Updated April 25, 2019

 HB 1266 has passed both the House and Senate, and will likely be signed into law by the Governor.


Have you seen lakes and rivers that look murky or muddy? That’s sediment pollution, and it’s not just an aesthetic problem. Sediment pollution smothers aquatic habitat, causes declines in fish populations, and increases the risk of algal blooms. It can cost millions of dollars to dredge sediment or treat algal blooms.

EPA states that poorly controlled construction sites are a major source of sediment pollution:

“During a short period of time, construction sites can contribute more sediment to streams than can be deposited naturally during several decades.”

When construction disturbs soil, rain and snow melt can wash that soil into storm drains, city streets, lakes and rivers. That’s why construction sites have to have run-off control plans, which are called storm water pollution prevention plans or SWPPPs. Under the current state rules (which are required by the federal Clean Water Act), those plans are reviewed by local city or county storm water professionals who judge whether they are adequate.

Every construction site is different in size, lay-out, contour, soil type, construction activity, and relationship to local lakes and rivers. Indiana’s landscape varies immensely from one part of the state to another. That’s why the local storm water professionals are in the best position to judge what is needed at construction sites in their area.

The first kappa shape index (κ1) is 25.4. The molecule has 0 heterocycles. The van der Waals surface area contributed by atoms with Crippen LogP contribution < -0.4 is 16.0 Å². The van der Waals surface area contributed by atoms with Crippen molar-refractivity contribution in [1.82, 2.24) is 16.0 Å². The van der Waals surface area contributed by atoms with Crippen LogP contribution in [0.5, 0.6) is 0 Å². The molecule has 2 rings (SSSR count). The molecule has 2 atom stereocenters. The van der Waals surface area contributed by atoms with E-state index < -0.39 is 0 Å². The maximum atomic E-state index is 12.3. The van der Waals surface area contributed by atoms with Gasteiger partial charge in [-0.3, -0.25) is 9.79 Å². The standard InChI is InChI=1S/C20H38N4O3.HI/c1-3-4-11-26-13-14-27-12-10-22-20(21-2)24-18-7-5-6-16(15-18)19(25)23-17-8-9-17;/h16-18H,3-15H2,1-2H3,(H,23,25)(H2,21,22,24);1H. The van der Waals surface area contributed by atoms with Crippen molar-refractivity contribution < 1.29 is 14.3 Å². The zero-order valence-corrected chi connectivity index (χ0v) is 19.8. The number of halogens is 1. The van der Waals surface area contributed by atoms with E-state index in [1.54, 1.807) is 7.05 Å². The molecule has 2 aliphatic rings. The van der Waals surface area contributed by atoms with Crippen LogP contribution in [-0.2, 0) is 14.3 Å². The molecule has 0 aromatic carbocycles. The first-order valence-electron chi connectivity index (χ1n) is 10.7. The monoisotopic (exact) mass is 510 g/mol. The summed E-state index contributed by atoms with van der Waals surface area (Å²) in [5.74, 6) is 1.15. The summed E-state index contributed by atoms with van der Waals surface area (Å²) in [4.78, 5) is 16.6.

History of HB 1266

In the 2018 Indiana General Assembly, HB 1096 attempted to strip away local storm water authority.  It was defeated, but re-emerged this year as HB 1266. HB 1266 was amended and passed by the House Environmental Affairs Committee on Jan 30. The amended version passed the full House on Feb 5 by a vote of 68 to 27 with bipartisan support and bipartisan opposition.  On April 1, the Senate Environmental Affairs Committee amended it further and passed the amended bill by a vote of 7 to 4, with members of both parties casting “no” votes.  April 8 it passed the full senate with a vote of 31 to 18.  Again, there were members of both parties voting “no”.  You can see how your representative and senator voted at the ‘vote’ links above.  The House concurred with the senate version on April 11, so the bill has passed the legislature and is on its way to the Governor.